Cynthia Hughes and Philip Soccorso are co-owners of Fast Phil’s hair salon in North Cambridge. They took off their masks while this photo was taken. (Photo: Andy Zucker)

Cynthia (Cindy) Hughes and Philip Soccorso, decades-old friends and experienced barbers, founded Fast Phil’s in North Cambridge in 2004. Business was great before the pandemic. They offered dozens of hairstyles every day, and sometimes customers had to take a ticket to wait their turn. Now, because of the bike and bus lanes set up on Massachusetts Avenue in November, Hughes said she spends the day answering phones and trying to explain to people where to park, “which is nowhere. “.

During the pandemic, these co-owners, like many others, feared for the future of their business and accommodated customers as best they could. Hughes even occasionally brought his gear to a local park to serve longtime customers. “We were so careful with the virus,” she said, “because we needed the business and we didn’t want people to be afraid of us. She spoke on December 15, just before the Covid omicron variant became ubiquitous.

Once the vaccines became available, business picked up. “And then, boom, just like that” – Hughes snapped his fingers – “the city took it from us overnight with the parking lot.”

At least 70 spaces have been deleted. Forty of them have been measured, said Andreas Wolfe, the city manager for the project. Seventeen spaces in total on side streets were reallocated, including 15 with meters, while a pair of spaces on Gold Star Road became a loading area.

“I just turned around”

A customer entering the store asked about the parking lot a yard around the corner, one of the few nearby. Hughes informed him that even these two spaces weren’t available because it was street cleaning day and suggested that he park directly in front of Fast Phil’s lane on Massachusetts Avenue.

“It’s worse than the pandemic,” she said. “This is going to put us out of business for sure. There are dedicated bike and bus lanes on either side of Massachusetts Avenue between Dudley Street and Alewife Brook Parkway. Along this stretch there are a few spaces for people with physical disabilities and several loading areas on the south side of the street. Neither offers a parking solution for most customers of Fast Phil’s or other businesses.

Fast Phil’s surveyed its customers and found that 75 percent of them make it to the store, with some from as far away as Cape Cod and New Hampshire, Hughes said.

Having only one lane of traffic in each direction also caused traffic problems. As a long-time customer left Fast Phil’s, he said he tried to come the day before, but when it was only two blocks away, “there was so much traffic that I just turned around and went home. “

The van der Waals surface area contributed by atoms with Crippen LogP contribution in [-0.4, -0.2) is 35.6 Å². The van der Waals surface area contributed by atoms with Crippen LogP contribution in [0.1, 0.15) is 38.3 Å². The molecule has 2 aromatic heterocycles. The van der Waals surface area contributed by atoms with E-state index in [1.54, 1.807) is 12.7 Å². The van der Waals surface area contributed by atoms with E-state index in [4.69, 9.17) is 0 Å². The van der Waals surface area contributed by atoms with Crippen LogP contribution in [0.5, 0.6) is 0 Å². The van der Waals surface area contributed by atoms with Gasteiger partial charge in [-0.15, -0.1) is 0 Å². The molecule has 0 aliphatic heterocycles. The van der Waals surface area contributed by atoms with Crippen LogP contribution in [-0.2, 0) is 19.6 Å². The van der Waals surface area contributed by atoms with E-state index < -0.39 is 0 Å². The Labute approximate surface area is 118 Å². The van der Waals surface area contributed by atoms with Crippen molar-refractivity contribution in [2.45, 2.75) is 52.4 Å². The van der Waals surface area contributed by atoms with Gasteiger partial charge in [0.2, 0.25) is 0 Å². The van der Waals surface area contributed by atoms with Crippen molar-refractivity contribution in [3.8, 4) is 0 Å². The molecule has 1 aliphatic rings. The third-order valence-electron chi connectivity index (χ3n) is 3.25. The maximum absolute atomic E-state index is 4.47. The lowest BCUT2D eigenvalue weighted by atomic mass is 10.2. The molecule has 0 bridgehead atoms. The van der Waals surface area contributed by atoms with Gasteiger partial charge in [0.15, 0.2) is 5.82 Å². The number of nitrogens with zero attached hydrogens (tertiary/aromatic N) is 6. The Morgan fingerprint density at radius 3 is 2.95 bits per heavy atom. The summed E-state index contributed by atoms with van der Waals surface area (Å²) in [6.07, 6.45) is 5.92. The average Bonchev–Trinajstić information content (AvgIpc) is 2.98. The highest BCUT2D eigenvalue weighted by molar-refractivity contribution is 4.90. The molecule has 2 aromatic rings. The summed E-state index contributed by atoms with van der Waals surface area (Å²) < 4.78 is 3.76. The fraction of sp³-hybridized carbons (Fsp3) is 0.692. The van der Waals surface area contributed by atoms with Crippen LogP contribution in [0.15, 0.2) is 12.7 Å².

Frustration with the city government

Hughes said she contacted city officials, but found the experience frustrating. Years ago, she requested that a bicycle rack be installed nearby so that Fast Phil customers who ride could come and go more easily; her request was denied, she said. Fast Phil was also not notified of parking changes in November, she said.

Wolfe suggested to Hughes that Fast Phil customers could park at Alewife station. Parking there is more expensive than the spaces measured, and it would take almost 20 minutes to walk to the store. Another suggestion was for their customers to park in Arlington and walk the rest of the way, Hughes said.

Hughes commented at a December 6 city council meeting on “the economic impact on our business which took us 18 years to build and to tell you that we need help now to mitigate our business losses “.

She asked the city manager “to conduct a study to collect relevant economic data relating to the commercial impacts of cycle lane installations, which will help to inform future bicycle lane installations in trade corridors.” The study should have been done before the project started, she said in an interview with Fast Phil’s, but she has not received a commitment from the city that it will be conducted. Asked about the city council’s actions, Hughes said, “They’re just listening.” Although a few are sympathetic, “no one said they would do anything.”

Other businesses affected

The manager of City Paint, which has been open for 40 years, also said business had been significantly affected by the lack of parking. Commercial vehicles were arriving early to pick up paint for the job that day. Now the store is not crowded in the early hours of the morning and business operators are also afraid to come later as Cambridge police can ticket them or chase them away, Thimi Luarasi said. City Paint’s own drivers and vehicles were also affected.

Luarasi suggested Cambridge consider alternative traffic designs such as what he sees a few blocks away in Arlington: a combined lane approaching Alewife that is dedicated to buses only during the morning rush hour. Originally, Cambridge had only one lane reserved for buses.

Before parking became such a problem, Fast Phil’s signed a new long-term lease. “Our owner is awesome,” said Hughes, and Fast Phil’s doesn’t want to move. “I’m too old to start over and we don’t want to pay triple the rent elsewhere.” She and Soccorso, however, believe that the current situation is untenable. “We’re going to get killed with this,” she said.

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